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This new FSP platform yields a nice surprise. We've reviewed many PSUs based on the ACRF topology, and up until now, none of them impressed us. Their transient response was lousy , as was ripple suppression and load regulation. But it seems like FSP was able to address almost all of this design's performance issues and introduce a solution able to take on distinguished competitors like the Corsair SF600.
The SuperNova (what a name for a power supply!) 650 GM utilizes FSP's latest ACRF implementation to enable high capacity, improved efficiency, high overall performance, and quiet operation. It's not quite up to the level of Corsair's top-notch SF600, but it does offer an extra 50W of maximum power.
Given all of that, I find EVGA's rookie entry to the tough SFX market interesting, to say the least. We knew that Super Flower was working on its own SFX-based design, so I expected EVGA to embrace that platform. But it appears that SF couldn't finish up quickly enough, prompting EVGA to look elsewhere.
The resulting product of EVGA's and FSP's collaboration offers good performance across our benchmark suite. Our only objection is loose load regulation on the 3.3V rail, which, together with average transient response on the same rail, causes some problems under dynamic loads. Fortunately, that rail isn't heavily utilized, so the platform's shortcoming isn't a deal-breaker.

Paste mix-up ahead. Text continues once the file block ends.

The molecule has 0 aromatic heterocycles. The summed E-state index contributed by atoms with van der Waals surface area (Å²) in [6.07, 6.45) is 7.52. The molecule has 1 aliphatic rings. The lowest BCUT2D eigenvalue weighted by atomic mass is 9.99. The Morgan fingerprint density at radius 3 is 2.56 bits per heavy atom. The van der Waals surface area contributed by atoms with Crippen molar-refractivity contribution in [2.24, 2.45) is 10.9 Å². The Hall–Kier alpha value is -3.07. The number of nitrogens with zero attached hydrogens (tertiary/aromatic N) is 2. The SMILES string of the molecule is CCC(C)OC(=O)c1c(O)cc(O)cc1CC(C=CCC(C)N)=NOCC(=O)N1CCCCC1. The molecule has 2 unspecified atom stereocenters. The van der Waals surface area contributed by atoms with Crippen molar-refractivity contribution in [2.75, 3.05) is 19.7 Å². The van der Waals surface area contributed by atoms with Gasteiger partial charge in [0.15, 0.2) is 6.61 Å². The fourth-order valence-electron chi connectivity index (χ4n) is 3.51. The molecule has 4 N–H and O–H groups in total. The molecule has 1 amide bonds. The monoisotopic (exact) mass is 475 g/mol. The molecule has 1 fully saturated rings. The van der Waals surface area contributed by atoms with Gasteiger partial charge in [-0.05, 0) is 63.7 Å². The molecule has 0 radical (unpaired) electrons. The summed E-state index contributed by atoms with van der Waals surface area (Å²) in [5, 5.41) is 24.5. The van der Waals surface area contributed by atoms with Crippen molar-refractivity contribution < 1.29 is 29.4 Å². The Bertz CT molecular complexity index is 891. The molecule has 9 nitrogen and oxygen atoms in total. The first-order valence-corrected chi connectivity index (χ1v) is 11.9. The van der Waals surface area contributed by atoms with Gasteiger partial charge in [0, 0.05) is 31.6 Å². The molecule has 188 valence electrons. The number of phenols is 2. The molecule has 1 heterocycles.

At least EVGA's SuperNOVA 650 GM is affordable, backed by a generous seven-year warranty, and pleasantly quiet under normal operating conditions.
The list of improvements that we'd suggest for the next version of this model includes:
- Tighter load regulation and improved transient response at 3.3V
- Fine tune the APFC converter in order to offer higher PF readings
- Adjust the power-good signal to exceed 16ms
- Lower the inrush currents (especially with 230V)
- Reduce power consumption in standby
- Offer a selectable semi-passive mode
- A second EPS connector would also be nice
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Disclaimer: Aris Mpitziopoulos is Tom's Hardware's PSU reviewer. He is also the Chief Testing Engineer of Cybenetics, and developed the Cybenetics certification methodologies apart from his role on Tom's Hardware. Neither Tom's Hardware nor its parent company, Future PLC, are financially involved with Cybenetics. Aris does not perform the actual certifications for Cybenetics.
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Aris Mpitziopoulos is a Contributing Editor at Tom's Hardware US, covering PSUs.